We are HIV positive. Positive in the sense that we actively campaign to raise awareness about HIV and AIDS and to prevent discrimination against those who are infected. We are part of a huge national network of 34 societies across the UK, all of whom work towards the vision of universal access to HIV prevention, treatment, care and support . Whilst “FREE CONDOMS” may have been the sign that first got people’s attention to join the society at the Fresher’s Fair, we now have an amazing team with many new members. We’ve had an incredibly successful start to our campaigning year, but of course still have a great deal more to do.
The first major event for the society was The Stop AIDS Speaker Tour, which came to the Manchester Academy on 10th October. Here we had two HIV positive speakers: Mo from the Gambia and Lea from the UK, who shared their stories of living a life with HIV. Both speakers gave a moving insight into the difficulties of living with the virus, but also how they overcame these. Mo’s experiences empowered him to advocate for social justice and for better medicine availability in sub-Sahara Africa . Lea now takes part in any campaign that will make people aware of the risks of unprotected sex. The positive nature of both speakers was really inspirational, and is at the heart of what our “We are HIV Positive” slogan is about. After the talk, the speakers joined our society for food and drinks on the curry mile. This gave us the chance to talk further with the speakers but also was great for getting to know everyone in the society better.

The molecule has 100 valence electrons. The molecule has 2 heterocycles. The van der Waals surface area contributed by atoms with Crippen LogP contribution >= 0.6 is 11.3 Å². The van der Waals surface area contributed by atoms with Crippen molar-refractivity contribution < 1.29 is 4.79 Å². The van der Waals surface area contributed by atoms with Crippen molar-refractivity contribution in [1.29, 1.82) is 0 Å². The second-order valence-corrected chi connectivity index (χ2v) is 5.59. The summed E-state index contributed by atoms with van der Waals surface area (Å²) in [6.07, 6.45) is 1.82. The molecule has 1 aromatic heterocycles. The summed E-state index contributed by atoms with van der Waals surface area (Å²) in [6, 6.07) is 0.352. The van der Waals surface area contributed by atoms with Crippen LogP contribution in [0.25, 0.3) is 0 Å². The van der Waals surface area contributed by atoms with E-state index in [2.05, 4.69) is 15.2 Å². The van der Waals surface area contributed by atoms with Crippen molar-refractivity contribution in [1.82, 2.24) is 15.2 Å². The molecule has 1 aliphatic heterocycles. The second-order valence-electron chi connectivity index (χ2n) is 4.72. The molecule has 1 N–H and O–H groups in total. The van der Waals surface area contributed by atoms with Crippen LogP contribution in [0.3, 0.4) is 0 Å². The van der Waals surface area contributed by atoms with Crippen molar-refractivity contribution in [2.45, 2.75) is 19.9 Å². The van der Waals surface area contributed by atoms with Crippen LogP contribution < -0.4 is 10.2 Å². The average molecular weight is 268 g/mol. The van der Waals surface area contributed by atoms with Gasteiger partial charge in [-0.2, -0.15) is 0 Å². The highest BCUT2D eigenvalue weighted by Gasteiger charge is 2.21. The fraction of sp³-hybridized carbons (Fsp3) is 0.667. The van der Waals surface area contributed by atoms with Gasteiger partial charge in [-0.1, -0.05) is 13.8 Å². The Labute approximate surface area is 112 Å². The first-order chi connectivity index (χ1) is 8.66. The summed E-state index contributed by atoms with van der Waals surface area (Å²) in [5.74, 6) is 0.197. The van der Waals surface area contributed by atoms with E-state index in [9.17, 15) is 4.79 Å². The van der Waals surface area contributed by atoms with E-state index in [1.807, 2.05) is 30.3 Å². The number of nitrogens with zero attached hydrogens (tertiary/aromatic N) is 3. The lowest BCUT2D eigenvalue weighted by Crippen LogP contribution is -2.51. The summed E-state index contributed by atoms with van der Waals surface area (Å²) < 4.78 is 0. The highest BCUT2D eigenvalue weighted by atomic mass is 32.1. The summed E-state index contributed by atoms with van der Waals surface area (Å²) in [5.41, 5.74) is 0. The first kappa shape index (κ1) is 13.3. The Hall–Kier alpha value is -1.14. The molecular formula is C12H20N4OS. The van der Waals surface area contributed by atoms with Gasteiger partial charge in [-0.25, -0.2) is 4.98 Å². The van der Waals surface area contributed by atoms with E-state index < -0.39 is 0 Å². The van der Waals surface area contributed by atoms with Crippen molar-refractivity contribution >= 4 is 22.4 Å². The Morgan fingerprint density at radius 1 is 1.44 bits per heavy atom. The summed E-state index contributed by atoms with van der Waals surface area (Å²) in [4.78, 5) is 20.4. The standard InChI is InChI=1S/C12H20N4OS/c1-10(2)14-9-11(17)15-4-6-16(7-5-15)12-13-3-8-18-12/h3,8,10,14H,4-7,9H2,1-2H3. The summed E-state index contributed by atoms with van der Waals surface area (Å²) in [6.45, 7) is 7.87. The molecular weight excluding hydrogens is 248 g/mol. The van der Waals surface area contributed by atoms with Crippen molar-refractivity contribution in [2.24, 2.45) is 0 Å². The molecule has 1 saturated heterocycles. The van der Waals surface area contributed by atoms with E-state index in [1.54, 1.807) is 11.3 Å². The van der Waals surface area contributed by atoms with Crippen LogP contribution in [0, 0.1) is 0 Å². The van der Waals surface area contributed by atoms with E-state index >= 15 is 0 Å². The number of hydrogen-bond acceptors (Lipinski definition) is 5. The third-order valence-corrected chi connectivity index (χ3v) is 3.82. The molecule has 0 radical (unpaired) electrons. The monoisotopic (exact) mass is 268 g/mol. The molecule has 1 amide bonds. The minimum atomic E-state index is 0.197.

Part of our work involves collaborating with the Upendo Society. The Upendo Society supports the Upendo Orphanage in Tanzania, which homes and helps educate children who are orphans as a result of HIV and AIDs. Every summer members for the Upendo Society and Stop AIDS have the opportunity to go over to Tanzania for the summer and help further to support the orphanage.
2011 has been a vital year for fighting AIDS and HIV. UNAIDS has developed an in-depth model called ‘The Investment Framework,’ which shows that by scaling up the programme activities that we know work we could see an end to children being born with HIV by 2015, save an extra 7 million lives and prevent 12 million new infections by 2020. ‘The Investment Framework’ shows that in less than a decade the amount spent combating HIV and AIDS could be continually reduced, as the pandemic fades. The implementation of ‘The Investment Framework’ is one of our main campaigns. It makes sense ethically and financially, so now we need to convince David Cameron to back it.
30 years ago this year the first diagnosis of HIV was made. Hopefully with the Stop AIDS Society’s Campaign for universal treatment and prevention, by HIV’s 40th anniversary, the virus will have faded significantly. Let’s make the 30th year of the AIDS epidemic the year we start writing its final chapter.
Everyone is welcome to join our society and we have a vast range of things you can get involved in. If you are interested in joining or wish to come to one of our events check out the ‘Stop AIDS Society Manchester’ Facebook page.